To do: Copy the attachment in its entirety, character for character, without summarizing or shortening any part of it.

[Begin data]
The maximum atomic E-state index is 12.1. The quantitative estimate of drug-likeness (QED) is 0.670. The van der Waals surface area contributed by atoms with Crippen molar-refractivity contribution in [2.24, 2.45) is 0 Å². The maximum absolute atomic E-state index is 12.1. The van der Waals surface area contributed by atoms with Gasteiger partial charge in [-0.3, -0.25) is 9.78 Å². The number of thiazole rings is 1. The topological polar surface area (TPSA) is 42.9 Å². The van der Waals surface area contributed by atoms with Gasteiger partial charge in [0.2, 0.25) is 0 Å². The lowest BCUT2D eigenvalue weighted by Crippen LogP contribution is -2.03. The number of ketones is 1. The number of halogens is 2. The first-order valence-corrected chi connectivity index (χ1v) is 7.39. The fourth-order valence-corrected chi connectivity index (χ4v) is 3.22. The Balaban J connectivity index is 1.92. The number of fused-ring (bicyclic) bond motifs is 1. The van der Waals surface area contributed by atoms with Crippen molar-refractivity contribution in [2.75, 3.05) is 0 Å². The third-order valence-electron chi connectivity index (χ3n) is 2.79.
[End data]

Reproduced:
The maximum atomic E-state index is 12.1. The quantitative estimate of drug-likeness (QED) is 0.670. The van der Waals surface area contributed by atoms with Crippen molar-refractivity contribution in [2.24, 2.45) is 0 Å². The maximum absolute atomic E-state index is 12.1. The van der Waals surface area contributed by atoms with Gasteiger partial charge in [-0.3, -0.25) is 9.78 Å². The number of thiazole rings is 1. The topological polar surface area (TPSA) is 42.9 Å². The van der Waals surface area contributed by atoms with Gasteiger partial charge in [0.2, 0.25) is 0 Å². The lowest BCUT2D eigenvalue weighted by Crippen LogP contribution is -2.03. The number of ketones is 1. The number of halogens is 2. The first-order valence-corrected chi connectivity index (χ1v) is 7.39. The fourth-order valence-corrected chi connectivity index (χ4v) is 3.22. The Balaban J connectivity index is 1.92. The number of fused-ring (bicyclic) bond motifs is 1. The van der Waals surface area contributed by atoms with Crippen molar-refractivity contribution in [2.75, 3.05) is 0 Å². The third-order valence-electron chi connectivity index (χ3n) is 2.79.